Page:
A Political and Civil History of the United States of America, from the Year 1763 to the Close of the Administration of President Washington, in March, 1797: Including a Summary View of the Political and Civil State of the North American Colonies, Prior to That Period - Vol. 1

By Timothy Pitkin | Go to book overview

CHAPTER VI

Peace of 1763--An important event to the Colonies--Excites great joy in America-- Navigation Acts enforced by writs of assistance--Opposed in Massachusetts-- Stamp Duties proposed in Parliament--Opposed in the Colonies as a violation of their rights--Petitions and resolutions against them--Petitions rejected--Stamp Act passed--Excites great alarm in the Colonies--Resolutions of the Virginia House of Burgesses against it--Meeting of a Congress of the Colonies in 1765-- Declaration of rights and petitions of this Congress in opposition to the Stamp Act--Resolutions of Colonial Assemblies and associations of individuals--Disturbances at Boston --Act not suffered to be executed--New Ministry--American papers laid before Parliament--Resolutions of Conway declaratory of the right of Parliament to bind the Colonies in all cases--Debate upon them--Passed by a large majority--Examination of Dr. Franklin and others in the House of Commons-- Stamp Act repealed--Speeches of Lord Chatman and Lord Grenville on the question of the repeal.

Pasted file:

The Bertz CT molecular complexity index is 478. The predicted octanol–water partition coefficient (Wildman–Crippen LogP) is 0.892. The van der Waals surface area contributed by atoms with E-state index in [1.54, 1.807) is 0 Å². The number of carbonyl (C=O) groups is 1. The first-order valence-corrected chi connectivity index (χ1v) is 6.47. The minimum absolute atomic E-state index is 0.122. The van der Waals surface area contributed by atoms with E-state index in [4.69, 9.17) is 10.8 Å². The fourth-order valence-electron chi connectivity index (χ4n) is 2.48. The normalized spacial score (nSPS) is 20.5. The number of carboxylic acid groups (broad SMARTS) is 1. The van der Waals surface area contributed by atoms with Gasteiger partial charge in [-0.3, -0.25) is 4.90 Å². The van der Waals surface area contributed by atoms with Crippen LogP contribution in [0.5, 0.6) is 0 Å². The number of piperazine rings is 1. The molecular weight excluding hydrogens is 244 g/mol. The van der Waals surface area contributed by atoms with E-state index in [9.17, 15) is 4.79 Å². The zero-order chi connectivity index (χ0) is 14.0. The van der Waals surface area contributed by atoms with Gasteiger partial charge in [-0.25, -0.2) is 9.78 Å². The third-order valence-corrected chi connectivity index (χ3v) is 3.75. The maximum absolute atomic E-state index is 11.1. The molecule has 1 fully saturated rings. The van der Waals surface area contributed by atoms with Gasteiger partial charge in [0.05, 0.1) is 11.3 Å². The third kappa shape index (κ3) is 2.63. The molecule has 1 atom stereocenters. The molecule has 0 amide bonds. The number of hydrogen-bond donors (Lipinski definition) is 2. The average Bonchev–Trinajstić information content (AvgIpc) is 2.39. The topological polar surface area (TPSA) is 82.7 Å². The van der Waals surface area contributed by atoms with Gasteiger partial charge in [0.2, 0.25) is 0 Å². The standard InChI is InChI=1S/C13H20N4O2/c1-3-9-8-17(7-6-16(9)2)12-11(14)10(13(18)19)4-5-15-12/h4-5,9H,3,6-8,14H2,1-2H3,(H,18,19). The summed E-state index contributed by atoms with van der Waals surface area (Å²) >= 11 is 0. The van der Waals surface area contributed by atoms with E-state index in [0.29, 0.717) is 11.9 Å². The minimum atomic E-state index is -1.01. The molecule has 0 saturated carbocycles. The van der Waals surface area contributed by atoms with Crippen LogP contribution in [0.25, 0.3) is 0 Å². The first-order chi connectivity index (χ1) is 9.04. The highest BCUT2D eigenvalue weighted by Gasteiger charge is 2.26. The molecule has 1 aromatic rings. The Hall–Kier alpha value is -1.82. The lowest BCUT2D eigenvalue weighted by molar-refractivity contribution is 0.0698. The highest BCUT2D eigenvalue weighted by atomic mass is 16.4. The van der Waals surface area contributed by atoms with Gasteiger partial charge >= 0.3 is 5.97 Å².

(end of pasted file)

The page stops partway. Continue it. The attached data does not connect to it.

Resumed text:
THE peace of 1763, which secured to Great Britain all the country east of the Mississippi, and annihilated the French power in North America, constitutes a new and important era in the annals of the colonies.

The colonists were now freed from a deadly enemy along their extensive western frontier; an enemy from whom, in conjunction with their Indian allies, they had, for nearly a century, been subjected to pillage, devastation, and murder. This event produced great joy among the colonists; and was accompanied with feelings of gratitude towards the parent country, and loyalty towards the young prince, under whose reign it was accomplished. These feelings would have continued, but for new encroachments on their rights; and a course of policy soon after adopted by the British ministry towards the colonies; a policy which finally led to a separation of the two countries, and produced a revolution, which, whether viewed in its immediate or more remote consequences, has been unequalled in the history of modern times.

The precise limits of royal and parliamentary authority over the colonies had never yet been settled.

-155-

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